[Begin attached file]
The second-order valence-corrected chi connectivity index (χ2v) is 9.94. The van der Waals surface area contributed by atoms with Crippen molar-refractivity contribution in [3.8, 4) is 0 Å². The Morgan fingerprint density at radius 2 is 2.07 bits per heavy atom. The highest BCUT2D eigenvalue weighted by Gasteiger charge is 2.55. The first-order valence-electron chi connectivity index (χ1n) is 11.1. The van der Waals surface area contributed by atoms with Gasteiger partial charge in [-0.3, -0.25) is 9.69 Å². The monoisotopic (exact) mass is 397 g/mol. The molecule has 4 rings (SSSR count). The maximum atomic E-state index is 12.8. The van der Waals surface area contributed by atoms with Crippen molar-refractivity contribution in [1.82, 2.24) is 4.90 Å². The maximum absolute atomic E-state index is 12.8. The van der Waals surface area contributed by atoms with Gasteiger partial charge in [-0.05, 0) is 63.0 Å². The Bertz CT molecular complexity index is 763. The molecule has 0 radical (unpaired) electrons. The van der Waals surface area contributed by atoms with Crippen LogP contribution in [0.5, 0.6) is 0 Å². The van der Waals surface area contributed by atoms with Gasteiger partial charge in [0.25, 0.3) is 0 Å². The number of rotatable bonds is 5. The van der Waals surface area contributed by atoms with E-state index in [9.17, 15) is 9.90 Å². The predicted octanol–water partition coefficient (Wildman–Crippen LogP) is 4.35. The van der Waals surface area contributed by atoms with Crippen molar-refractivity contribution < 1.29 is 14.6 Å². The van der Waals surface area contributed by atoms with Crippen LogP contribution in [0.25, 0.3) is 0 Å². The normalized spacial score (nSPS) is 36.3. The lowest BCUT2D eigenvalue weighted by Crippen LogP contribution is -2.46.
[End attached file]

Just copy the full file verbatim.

The second-order valence-corrected chi connectivity index (χ2v) is 9.94. The van der Waals surface area contributed by atoms with Crippen molar-refractivity contribution in [3.8, 4) is 0 Å². The Morgan fingerprint density at radius 2 is 2.07 bits per heavy atom. The highest BCUT2D eigenvalue weighted by Gasteiger charge is 2.55. The first-order valence-electron chi connectivity index (χ1n) is 11.1. The van der Waals surface area contributed by atoms with Gasteiger partial charge in [-0.3, -0.25) is 9.69 Å². The monoisotopic (exact) mass is 397 g/mol. The molecule has 4 rings (SSSR count). The maximum atomic E-state index is 12.8. The van der Waals surface area contributed by atoms with Crippen molar-refractivity contribution in [1.82, 2.24) is 4.90 Å². The maximum absolute atomic E-state index is 12.8. The van der Waals surface area contributed by atoms with Gasteiger partial charge in [-0.05, 0) is 63.0 Å². The Bertz CT molecular complexity index is 763. The molecule has 0 radical (unpaired) electrons. The van der Waals surface area contributed by atoms with Crippen LogP contribution in [0.5, 0.6) is 0 Å². The van der Waals surface area contributed by atoms with Gasteiger partial charge in [0.25, 0.3) is 0 Å². The number of rotatable bonds is 5. The van der Waals surface area contributed by atoms with E-state index in [9.17, 15) is 9.90 Å². The predicted octanol–water partition coefficient (Wildman–Crippen LogP) is 4.35. The van der Waals surface area contributed by atoms with Crippen molar-refractivity contribution < 1.29 is 14.6 Å². The van der Waals surface area contributed by atoms with Crippen LogP contribution in [0.25, 0.3) is 0 Å². The normalized spacial score (nSPS) is 36.3. The lowest BCUT2D eigenvalue weighted by Crippen LogP contribution is -2.46.